Having both lived, worked, and studied abroad, our partnership naturally evolved out of a resistance to the architecture status quo and the traditional expectation that young architects should work for many years at low rates for an established studio, wasting their most creative years.
Pooya and I started PARTISANS with the belief that architecture is a political gesture, and out of a desire to fight for the freedom and creativity of the future generations of architects.”
Curious to know more about architects breaking the mold? Don’t miss Breaking the architectural paradigm with Gilles Retsin.
Why Partisans, why architecture specialized in the integration of design and technology?
Alex Josephson: “Both Pooya and I grew up in conservative cultures, and choosing architecture as a career was a rebellious move–akin to telling your parents you want to become an actor or artist.
The act of rebellion itself was certainly appealing, but I was drawn to architecture purely for the love of it as well–I remember drawing castles for a girl I had a crush on when I was 7!
The rebellious aspect combined with our pure love for architecture informs a saying that we commonly use in our studio:
“Beauty emerges when design misbehaves”.
We are extremely ambitious, our goal is to be some of the best architects and thinkers in the world and to work on projects that are globally relevant.
At our core are social and political values, and these values manifest in our ambitions and our output.
We want to use our skills, creativity, and fearlessness to solve the complex spatial challenges of our era, and to stay true to our message and aesthetic along the way.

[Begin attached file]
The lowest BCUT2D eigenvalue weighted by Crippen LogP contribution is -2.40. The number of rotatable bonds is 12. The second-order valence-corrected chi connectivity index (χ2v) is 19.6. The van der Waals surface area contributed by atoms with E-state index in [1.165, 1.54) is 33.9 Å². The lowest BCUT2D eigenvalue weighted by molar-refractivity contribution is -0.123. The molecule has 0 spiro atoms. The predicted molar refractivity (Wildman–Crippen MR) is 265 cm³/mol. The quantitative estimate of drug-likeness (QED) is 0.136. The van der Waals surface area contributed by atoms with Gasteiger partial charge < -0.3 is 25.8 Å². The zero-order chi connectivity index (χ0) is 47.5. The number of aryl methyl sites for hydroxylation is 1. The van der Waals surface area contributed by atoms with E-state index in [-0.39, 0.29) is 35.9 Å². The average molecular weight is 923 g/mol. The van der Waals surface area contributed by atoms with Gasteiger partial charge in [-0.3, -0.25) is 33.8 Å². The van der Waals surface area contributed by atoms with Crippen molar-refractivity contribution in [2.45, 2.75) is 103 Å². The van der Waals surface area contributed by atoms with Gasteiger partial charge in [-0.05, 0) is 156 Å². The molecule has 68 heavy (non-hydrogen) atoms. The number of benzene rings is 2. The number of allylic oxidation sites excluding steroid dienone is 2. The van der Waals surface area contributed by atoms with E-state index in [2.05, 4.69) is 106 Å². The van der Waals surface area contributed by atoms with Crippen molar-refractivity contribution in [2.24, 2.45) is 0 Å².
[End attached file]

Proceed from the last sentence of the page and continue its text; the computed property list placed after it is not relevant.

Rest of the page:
Ultimately we want to make an impact and leave an important legacy, to improve our profession and to be confident that we have made the world a better place through our work.
We also acknowledge that the privilege of crafting our dreams into the physical worlds around us comes with a real responsibility.
Therefore, our architecture has to be about more than just the bottom line–we can show that a better world is not only possible but also profitable for all parties involved including end-users.”
The ‘Glitch Tower’ project and the ‘Gweilo’ light portray a unique organic movement in their shapes. Which are the main values, core concepts or style inclinations that, above all, will always represent the studio and yourself?
Alex Josephson: “We have a mantra, “beauty emerges when design misbehaves”, as mentioned above. But we also have a saying that “making the improbable possible” has to be embodied in our work.
We want to challenge the normative forms in architecture as well as the technologies used to create it.
Glitch is a disruption on a few levels, but fundamentally it defies what a static tower should look like and brings a moving dynamism to the type.